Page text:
|It has been just over six months since Cyclone Vardah hit Chennai. Lakhs of trees and power posts went down, and along with it, the city’s broadband network.|
Fiber broadband networks were the worst hit and ACT Fibernet, one of the largest fiber broadband providers in the city, was impacted the most, with over 90 per cent network down. Subscribers suddenly found that their high-speed broadband was down for days - in some instances, even weeks. This resulted in a backlash in social media.
The gravity of the situation made the entire top brass of ACT Fibernet, including the CEO Bala Malladi, fly down and camp in the city for several weeks. The company decided to lay brand new cables for the entire network in the city - junking the old ones. To reduce disruptions due to other utilities damaging ACT’s cables, the company has installed over 1,000 of its own poles.
Talking to BusinessLine recently, Malladi said after months of hard work and with the entire network up and running ACT was now ready to look ahead.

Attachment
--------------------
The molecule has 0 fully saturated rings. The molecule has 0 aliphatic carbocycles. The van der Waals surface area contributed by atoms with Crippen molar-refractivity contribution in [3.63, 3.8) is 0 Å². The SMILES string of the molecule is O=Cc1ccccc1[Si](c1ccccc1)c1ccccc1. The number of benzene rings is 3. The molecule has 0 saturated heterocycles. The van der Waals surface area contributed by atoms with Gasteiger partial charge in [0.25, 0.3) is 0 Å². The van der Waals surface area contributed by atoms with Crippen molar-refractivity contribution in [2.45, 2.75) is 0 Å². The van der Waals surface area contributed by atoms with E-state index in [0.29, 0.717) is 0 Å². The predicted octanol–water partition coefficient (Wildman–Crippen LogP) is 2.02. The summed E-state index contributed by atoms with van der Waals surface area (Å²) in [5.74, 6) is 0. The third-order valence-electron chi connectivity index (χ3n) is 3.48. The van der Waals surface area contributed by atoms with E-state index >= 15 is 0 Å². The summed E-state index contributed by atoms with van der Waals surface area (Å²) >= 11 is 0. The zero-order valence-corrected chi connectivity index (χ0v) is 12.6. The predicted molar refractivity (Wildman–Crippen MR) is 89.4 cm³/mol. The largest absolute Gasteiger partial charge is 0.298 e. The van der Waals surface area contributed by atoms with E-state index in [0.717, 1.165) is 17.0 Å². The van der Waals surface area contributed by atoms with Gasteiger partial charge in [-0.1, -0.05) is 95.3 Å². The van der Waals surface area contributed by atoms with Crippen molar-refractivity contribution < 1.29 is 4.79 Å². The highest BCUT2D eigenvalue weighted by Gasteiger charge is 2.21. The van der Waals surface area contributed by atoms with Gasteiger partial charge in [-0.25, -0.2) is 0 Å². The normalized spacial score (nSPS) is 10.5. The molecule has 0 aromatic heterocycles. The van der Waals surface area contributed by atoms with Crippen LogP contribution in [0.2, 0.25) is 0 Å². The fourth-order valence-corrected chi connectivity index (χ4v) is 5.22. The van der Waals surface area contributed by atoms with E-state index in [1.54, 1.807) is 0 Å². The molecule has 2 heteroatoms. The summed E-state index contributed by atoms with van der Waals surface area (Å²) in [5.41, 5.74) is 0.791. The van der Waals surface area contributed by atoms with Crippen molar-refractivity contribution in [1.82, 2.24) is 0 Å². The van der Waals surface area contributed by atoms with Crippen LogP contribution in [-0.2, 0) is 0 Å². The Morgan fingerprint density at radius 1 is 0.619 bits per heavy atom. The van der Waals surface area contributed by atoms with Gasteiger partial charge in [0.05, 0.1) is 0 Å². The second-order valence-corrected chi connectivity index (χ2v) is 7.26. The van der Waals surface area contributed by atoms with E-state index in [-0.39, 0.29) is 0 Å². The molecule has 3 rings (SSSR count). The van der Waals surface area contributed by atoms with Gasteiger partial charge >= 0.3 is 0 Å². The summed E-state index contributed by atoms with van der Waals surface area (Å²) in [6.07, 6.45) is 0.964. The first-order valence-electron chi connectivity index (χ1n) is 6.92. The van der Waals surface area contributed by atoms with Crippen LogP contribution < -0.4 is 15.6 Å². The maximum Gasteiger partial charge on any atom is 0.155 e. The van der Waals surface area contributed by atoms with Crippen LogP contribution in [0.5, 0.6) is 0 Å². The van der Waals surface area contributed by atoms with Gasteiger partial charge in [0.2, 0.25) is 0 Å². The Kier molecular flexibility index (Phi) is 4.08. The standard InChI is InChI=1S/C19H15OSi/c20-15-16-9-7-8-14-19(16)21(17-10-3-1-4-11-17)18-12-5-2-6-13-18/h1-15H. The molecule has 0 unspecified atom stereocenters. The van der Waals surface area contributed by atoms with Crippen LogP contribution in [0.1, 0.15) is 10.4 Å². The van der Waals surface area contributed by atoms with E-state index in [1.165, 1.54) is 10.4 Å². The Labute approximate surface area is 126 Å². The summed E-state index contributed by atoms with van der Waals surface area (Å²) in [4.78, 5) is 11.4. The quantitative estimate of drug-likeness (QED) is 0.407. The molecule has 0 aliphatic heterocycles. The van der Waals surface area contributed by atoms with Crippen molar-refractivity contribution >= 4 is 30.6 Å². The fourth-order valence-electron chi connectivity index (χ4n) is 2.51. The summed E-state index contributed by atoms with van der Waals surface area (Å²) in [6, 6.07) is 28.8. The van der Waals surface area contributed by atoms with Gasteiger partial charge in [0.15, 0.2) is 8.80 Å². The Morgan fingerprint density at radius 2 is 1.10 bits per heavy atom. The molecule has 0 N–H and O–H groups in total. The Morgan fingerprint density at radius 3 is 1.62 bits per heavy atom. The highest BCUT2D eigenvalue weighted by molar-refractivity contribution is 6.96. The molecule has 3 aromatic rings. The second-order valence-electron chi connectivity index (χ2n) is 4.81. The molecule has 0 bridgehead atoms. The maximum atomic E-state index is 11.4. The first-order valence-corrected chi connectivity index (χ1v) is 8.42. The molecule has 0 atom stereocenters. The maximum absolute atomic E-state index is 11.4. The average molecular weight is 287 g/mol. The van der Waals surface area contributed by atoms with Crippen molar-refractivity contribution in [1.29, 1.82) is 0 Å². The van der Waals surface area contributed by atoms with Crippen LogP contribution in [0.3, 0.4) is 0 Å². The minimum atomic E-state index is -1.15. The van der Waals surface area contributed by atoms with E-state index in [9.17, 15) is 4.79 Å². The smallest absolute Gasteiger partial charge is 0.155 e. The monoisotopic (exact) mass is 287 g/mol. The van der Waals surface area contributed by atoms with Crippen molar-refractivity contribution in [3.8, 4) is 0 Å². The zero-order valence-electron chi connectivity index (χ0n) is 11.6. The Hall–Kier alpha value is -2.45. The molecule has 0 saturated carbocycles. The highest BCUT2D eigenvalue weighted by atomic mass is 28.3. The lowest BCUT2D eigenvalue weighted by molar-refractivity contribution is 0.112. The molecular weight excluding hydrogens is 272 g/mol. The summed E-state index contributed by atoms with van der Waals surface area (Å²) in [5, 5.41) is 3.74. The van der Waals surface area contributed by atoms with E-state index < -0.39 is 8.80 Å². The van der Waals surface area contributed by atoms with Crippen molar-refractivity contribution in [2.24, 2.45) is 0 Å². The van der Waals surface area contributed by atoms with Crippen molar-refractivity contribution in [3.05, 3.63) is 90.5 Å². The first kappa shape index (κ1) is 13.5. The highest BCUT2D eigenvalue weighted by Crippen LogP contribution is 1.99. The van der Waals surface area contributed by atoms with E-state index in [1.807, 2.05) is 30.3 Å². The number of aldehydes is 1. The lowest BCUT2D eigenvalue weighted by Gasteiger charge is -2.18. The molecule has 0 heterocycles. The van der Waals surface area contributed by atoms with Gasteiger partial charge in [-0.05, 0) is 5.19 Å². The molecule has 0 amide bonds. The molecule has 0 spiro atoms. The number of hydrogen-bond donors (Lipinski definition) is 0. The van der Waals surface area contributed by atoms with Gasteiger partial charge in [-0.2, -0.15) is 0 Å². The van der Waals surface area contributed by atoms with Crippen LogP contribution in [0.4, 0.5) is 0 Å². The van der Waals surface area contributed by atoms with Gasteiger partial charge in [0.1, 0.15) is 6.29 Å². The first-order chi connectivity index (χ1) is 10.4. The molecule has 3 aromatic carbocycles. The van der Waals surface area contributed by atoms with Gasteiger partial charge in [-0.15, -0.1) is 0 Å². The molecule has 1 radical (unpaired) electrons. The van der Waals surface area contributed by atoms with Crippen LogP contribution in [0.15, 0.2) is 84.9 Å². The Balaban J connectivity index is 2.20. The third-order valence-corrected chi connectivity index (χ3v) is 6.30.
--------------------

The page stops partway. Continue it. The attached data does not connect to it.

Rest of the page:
It is one thing to have its own poles, but how is ACT Fibernet preparing for another cylcone, with almost the entire network running overhead on trees and poles?
ACT Fibernet has already shifted gear towards underground cabling and was awaiting approvals, Malladi said. It had planned to roll out a massive underground network - of over 1,500 km - at a cost of over Rs. 300 crore, he said.
Moreover, ACT Fibernet had planned a capital expenditure of around Rs. 500 crore for back-up plans to ensure 100 per cent redundancies (back-ups). It had also multiple redundancies even for upstream international bandwidth providers. “We have two service providers Airtel and Tata to deliver the upstream international bandwidth, each acting as a redundancy for the other,” he said. Even the data centres now have a backup. “We have ensured our Bangalore and Chennai operations are interlinked and distributed so that one acts as a back up for other.”
Malladi said ACT Fibernet had taken one more step - it had fortified its network by piggybacking on another network of a service provider that already had underground cabling.